Nov. 15, 2023 – The attorneys who represent Wisconsin’s 1,883 municipalities deal with a wide variety of issues – everything from employment law to zoning to First Amendment issues.
In this article, three municipal attorneys discuss the transactional issues that kept them busy in 2023.
A Shift in School District Work
Eileen Brownlee, an attorney with Boardman Clark LLP in Fennimore, has been practicing municipal law for nearly 40 years. She represents 60 municipal entities across Wisconsin.
It was the prospect of representing school districts that attracted Brownlee to municipal law.
“When I joined the predecessor firm, what attracted me was that they did a lot of school law, and I was a teacher before I went to law school so I thought that would be interesting and a lot of places that do school law do municipal law,” Brownlee said.
But Brownlee said the hot-button issues that arose from her school district work over the last few years – distance learning, mask mandates, controversial books – have largely died down.
Another aspect of Brownlee’s school district work that’s changed is a reduction in the amount of time she spends on contracts. High interest rates and climbing construction costs have combined to put a crimp in school building projects.
Instead, she’s being called upon to do more work on employment contracts.
“There are just more jobs available it seems, so there are more opportunities for employees,” Brownlee said. “I think everybody has expressed concern, whether it’s public sector or private sector, about finding quality employees.”
“Zoning is a big issue. Solar issues and particularly wind turbine issues are huge.” –
Eileen Brownlee, Boardman Clark
Wound up About Wind Farms
“Zoning is a big issue,” Brownlee said, citing state laws that limit municipalities from regulations. “Solar issues and particularly wind turbine issues are huge.”
Jeff M. Brown, Willamette Univ. School of Law 1997, is a legal writer for the State Bar of Wisconsin, Madison. He can be reached by email or by phone at (608) 250-6126.
Wind farms are a big issue because many people don’t want wind turbines, which stand 250 feet tall, near their homes.
“There has been substantial legislation saying to local governments, ‘You really can’t be in the business of where a wind turbine is located unless your regulations are in strict conformity with state statutes and Public Service Commission regulations,’” Brownlee said.
“There are a lot of places where people are not fans of wind turbines, and not having much in the way of local control is frustrating.”
In 2009, the legislature enacted a law directing the Public Service Commission (PSC) to promulgate rules limiting the restrictions that local governments may impose on wind farms.
Under the PSC rules, which took effect in 2016, local governments may not enact ordinances imposing any restrictions on wind firms beyond those enacted by PSC: that turbines be located at least 1,250 feet from the nearest residence and at a distance equal to 1.1 times the height of the wind turbine from the nearest property line.
New Law For Housing Permits
Legislation enacted earlier this year has also been keeping Paul Mahler busy.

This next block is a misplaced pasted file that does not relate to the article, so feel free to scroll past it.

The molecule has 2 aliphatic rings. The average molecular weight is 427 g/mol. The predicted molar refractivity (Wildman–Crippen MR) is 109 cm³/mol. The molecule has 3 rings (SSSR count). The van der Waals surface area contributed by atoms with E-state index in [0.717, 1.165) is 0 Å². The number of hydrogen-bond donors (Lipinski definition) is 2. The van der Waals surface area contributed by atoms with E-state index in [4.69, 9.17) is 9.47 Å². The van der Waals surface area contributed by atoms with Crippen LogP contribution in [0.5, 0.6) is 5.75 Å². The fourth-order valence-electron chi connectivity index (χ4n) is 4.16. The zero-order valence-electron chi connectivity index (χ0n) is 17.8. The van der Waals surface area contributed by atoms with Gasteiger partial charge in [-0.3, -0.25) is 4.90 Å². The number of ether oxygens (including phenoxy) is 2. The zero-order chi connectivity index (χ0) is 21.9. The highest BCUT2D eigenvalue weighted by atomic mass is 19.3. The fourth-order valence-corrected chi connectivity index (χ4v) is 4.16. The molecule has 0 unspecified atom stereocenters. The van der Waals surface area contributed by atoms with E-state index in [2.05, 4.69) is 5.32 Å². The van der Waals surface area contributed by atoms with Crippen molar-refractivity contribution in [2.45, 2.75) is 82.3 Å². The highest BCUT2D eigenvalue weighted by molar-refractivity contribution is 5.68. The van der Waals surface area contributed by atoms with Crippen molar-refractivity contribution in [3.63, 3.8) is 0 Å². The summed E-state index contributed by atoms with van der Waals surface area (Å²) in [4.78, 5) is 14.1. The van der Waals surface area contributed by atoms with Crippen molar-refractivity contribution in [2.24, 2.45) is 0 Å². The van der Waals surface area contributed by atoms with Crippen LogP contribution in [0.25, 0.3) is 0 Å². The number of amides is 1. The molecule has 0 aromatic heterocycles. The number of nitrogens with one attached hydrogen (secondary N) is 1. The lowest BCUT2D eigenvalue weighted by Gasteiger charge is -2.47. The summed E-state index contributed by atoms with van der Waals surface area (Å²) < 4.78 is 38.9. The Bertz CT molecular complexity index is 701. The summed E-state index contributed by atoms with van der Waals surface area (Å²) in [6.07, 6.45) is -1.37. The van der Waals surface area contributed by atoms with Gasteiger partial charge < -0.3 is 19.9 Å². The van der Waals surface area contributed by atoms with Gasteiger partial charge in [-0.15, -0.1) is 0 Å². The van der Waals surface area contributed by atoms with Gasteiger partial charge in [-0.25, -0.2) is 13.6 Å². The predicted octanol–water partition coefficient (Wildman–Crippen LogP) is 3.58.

Mahler, an attorney with Bakke Norman S.C. in St. Croix County, said the legislation requires municipalities to grant permits for housing developments if the applicant meets all the application requirements.
“It takes away the interaction between the developer and the municipality to maybe create a better development,” Mahler said. “If you meet the application requirements, you’re going to get a permit.”
Before, Mahler said, there was room in the law for municipalities to require developers to meet with them and discuss the proposed development before a permit was approved.
It was an opportunity for a town’s planning commission to examine the developer’s plans and, for instance, suggest that the developer change the route of a proposed road given the likely effect on traffic, or site houses on the side of a hill instead of atop the hill.
“We’re not sure what the role of planning commissions will be after this,” Mahler said.
“Up here in vacation land, we’re seeing a lot of municipalities wanting to enact short-term rental ordinances.” –
Paul Mahler, Bakke Norman
More Work on TIF Districts
Like Brownlee, Mahler, who used to work in commercial real estate, has seen municipal construction work slacken.
Mahler said he was at a public meeting recently where a municipal client approved an interim financing package that included an interest rate of 6.3%, the lowest among the lenders who bid on the project.
“Two years ago, [the lowest rate] was around 1%,” Mahler said.
The boost in the cost of borrowing affects municipalities even where the development is being funded by a private entity.
“When the numbers get tighter they either don’t do the project or they come to the municipality and ask for more incentives, and that’s what’s happening now, which puts a strain on local budgets,” Mahler said.
As a result, Mahler’s been doing more work lately on helping municipalities create tax increment financing (TIF) districts.
Ruckus over Short-term Rentals
Mahler has also seen an uptick in the number of municipalities seeking to regulate short-term rentals.
The advent of Vrbo and Airbnb has seen a corresponding rise in the use of vacation homes as income-producing vacation rentals.